Dembski, William A., 2002b. *No Free Lunch*, Lanham, MD: Rowman &
Littlefield, pp. xii, 199-212.

- The NFL theorems do not apply to biological evolution. The NFL
theorems apply only when the fitness function is independent of the
algorithm, but in evolution, evolving populations affect the
environment and each other and therefore the fitness functions.

It should also be noted that the NFL theorems do not refer to finding a target. They can apply to problems such as finding which of several algorithms performs best; such application differs from Dembski's concept of a target.

Dembski himself later wrote that the NFL theorems are not important to his point, which is about displacement and conservation of information (Dembski 2002a). - The NFL theorems consider the average of all fitness functions.
Finding an above-average fitness function is not complicated and is
often trivial. If you want a solution that performs well according to
some metric, then a fitness function that measures that metric will
usually work better than blind search. For example, if you are
interested in survival and reproduction in a certain environment, then
survival and reproduction in that environment is a good choice for a
fitness function.
- The ultimate test of a concept is whether it works. Evolutionary
algorithms work. They find solutions to many problems that are
intractable with other methods. If mathematics contradicts reliable
observation, the math is misapplied, irrelevant, or wrong.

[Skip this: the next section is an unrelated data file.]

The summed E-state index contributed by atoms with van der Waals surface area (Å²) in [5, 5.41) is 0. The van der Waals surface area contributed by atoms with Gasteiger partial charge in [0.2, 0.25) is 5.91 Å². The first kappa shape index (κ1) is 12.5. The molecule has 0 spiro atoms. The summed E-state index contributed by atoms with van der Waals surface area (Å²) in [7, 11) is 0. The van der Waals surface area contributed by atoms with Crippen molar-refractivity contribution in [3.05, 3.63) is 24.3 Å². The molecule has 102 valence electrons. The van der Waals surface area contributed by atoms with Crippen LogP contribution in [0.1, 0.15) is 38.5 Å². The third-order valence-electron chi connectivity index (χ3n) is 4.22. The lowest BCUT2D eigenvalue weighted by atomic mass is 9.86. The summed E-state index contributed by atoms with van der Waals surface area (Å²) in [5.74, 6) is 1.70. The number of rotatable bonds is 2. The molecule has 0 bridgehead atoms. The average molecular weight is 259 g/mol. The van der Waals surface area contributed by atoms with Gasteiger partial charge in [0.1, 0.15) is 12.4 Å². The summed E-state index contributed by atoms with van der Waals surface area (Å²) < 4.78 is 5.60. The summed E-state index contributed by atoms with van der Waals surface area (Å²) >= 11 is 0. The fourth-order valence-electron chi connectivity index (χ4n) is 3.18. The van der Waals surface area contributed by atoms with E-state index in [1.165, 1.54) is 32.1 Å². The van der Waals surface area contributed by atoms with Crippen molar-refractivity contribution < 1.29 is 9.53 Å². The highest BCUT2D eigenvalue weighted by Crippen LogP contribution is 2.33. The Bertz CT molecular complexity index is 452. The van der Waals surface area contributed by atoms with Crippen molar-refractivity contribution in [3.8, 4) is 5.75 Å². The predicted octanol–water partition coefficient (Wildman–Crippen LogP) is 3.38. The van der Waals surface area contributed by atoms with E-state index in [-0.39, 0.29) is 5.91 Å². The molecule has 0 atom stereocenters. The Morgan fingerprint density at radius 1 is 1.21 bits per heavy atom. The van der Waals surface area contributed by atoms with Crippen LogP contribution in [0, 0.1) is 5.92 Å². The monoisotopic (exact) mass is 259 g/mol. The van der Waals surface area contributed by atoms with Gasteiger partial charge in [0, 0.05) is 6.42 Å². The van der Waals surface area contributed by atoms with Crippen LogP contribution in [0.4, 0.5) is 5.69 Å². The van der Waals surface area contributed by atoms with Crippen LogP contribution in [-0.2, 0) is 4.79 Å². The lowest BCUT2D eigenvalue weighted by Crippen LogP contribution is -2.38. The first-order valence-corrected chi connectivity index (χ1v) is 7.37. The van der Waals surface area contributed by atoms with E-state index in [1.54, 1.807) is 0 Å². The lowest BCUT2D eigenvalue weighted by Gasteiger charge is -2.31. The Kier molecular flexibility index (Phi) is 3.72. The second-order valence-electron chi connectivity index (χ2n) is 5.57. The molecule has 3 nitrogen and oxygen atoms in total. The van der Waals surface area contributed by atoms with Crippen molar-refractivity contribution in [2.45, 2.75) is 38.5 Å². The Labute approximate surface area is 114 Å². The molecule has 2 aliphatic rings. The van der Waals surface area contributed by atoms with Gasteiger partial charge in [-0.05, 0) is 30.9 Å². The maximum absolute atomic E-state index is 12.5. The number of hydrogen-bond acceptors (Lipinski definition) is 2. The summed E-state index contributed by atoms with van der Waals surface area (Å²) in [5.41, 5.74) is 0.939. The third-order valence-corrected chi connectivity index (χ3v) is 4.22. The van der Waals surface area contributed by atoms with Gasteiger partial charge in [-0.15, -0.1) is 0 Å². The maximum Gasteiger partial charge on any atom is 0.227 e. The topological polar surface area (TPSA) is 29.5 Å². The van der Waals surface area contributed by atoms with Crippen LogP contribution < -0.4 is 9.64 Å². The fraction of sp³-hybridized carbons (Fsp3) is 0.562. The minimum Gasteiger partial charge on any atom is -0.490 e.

- Complex specified information does not signify
design.
- No design theorist has ever shown that complex specified information
exists in life.
- That evolution uses information from the environment (via the fitness function) is nothing new. The process is called adaptation. Darwin wrote something about the general subject (Darwin 1859). It does not imply design.

- Darwin, C., 1872.
*The Origin of Species*, 1st Edition. Senate, London. http://www.talkorigins.org/faqs/origin.html - Dembski, William A., 2002a (Nov. 6). The ARN Design Forum: What genetic algorithms can do. http://www.arn.org/ubb/ultimatebb.php?ubb=get_topic;f=13;t=000428;p=1
- Wolpert, D. H. and W. G. Macready, 1997. No Free Lunch theorems for
optimization.
*IEEE Transactions on Evolutionary Computation*1(1): 67-82. http://citeseer.nj.nec.com/wolpert96no.html

Wolpert, David, 2002. William Dembski's treatment of the No Free Lunch theorems is written in jello.

created 2003-10-22, modified 2003-10-25